Defence ministry clears Army’s case for 73,000 more assault rifles from US


NEW DELHI: The defence ministry has now finally cleared the Army’s proposal for the import of another 73,000 SiG Sauer assault rifles from the US, which will add to the 72,400 such guns bought earlier for frontline troops, amid the continuing delay in the manufacture of Russian AK-203 Kalashnikov rifles in India.
The approval for the additional 73,000 SiG-716 `Patrol’ rifles, at a cost of around Rs 840 crore, was granted by the Rajnath Singh-led Defence Acquisitions Council recently, sources told TOI on Tuesday.
The move comes at a time when the military confrontation with China in eastern Ladakh has entered the fourth successive winter now, and the much-awaited deliveries of the over six lakh AK-203 Kalashnikov rifles from the Korwa ordnance factory in Amethi district of UP are yet to begin.
The AK-203 project, through a joint venture called Indo-Russia Rifles Private Limited, was first announced in 2018 but was hit by huge delays due to costing, royalty, technology transfer, indigenisation level and other issues, as was reported by TOI earlier.
The delay in the project had led to the import the first lot of 72,400 SiG-716 assault rifles(66,400 for the Army, 4,000 IAF and 2,000 Navy) under a Rs 647 crore contract inked with US firm SiG Sauer under the fast-track procurement route in February 2019.
Dismissing reports of glitches in the US-origin guns, the Army contends the SiG-716 rifles, which are 7.62×51 mm calibre guns with an effective “kill” range of 500-metre, have “longer effective range, more lethality and higher recoil” as compared to the indigenous INSAS (5.56×51 mm) or AK-47 (7.62x39mm) rifles.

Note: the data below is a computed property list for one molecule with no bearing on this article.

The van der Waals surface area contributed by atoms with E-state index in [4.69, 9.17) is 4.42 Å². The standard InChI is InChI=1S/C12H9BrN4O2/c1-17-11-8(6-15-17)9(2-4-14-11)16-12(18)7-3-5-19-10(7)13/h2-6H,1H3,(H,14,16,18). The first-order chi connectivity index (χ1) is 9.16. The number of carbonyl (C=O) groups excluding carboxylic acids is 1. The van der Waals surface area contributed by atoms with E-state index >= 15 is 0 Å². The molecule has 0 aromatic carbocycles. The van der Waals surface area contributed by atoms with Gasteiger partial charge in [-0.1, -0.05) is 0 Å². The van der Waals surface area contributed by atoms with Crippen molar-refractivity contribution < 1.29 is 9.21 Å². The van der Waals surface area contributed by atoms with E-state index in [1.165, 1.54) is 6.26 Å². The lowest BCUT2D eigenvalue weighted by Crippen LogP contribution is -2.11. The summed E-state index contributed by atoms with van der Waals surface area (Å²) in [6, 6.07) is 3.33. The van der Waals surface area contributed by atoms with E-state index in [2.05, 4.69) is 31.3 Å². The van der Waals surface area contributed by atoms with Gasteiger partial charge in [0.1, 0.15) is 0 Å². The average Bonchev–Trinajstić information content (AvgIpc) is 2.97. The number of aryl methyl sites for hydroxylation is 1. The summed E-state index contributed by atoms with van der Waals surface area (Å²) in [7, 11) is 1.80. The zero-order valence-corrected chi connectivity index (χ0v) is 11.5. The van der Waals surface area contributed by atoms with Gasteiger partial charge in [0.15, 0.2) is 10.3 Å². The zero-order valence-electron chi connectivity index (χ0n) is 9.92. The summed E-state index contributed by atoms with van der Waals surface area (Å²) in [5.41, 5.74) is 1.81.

“The Army has been using ammunition manufactured by Indian ordnance factories for the SiG-716 rifles. No deviations in the performance of the weapon have been found,” an officer said.
“The rifles are also fitted with Picatinny rails to facilitate mounting of various equipment and accessories, such as optical sights, UBGL (under-barrel grenade launchers), forehand grips, bipods and laser pointers, without any modifications,” he added.
While the SiG-716 rifles will meet the immediate operational requirements of frontline troops, the AK-203 guns – with an effective range of 300-metre — will cater to the overall needs of the 12-lakh strong Army, as also the IAF and the Navy.
The Ak-203 rifles are also part of the Army’s long-delayed `future infantry soldier as a system’ (F-INSAS), which is aimed at equipping soldiers with three primary subsystems.
The first is the AK-203 assault rifles, with day and night holographic and reflex sights mounted on the weapons as well as helmets to enable a 360-degree visibility and accuracy in operational conditions.
The second subsystem is protection through a specially-designed helmet and bullet-proof jacket, while the third consists of a communication and surveillance system. “F-INSAS is capable of being upgraded further by incorporating real-time data connectivity,” an officer said.


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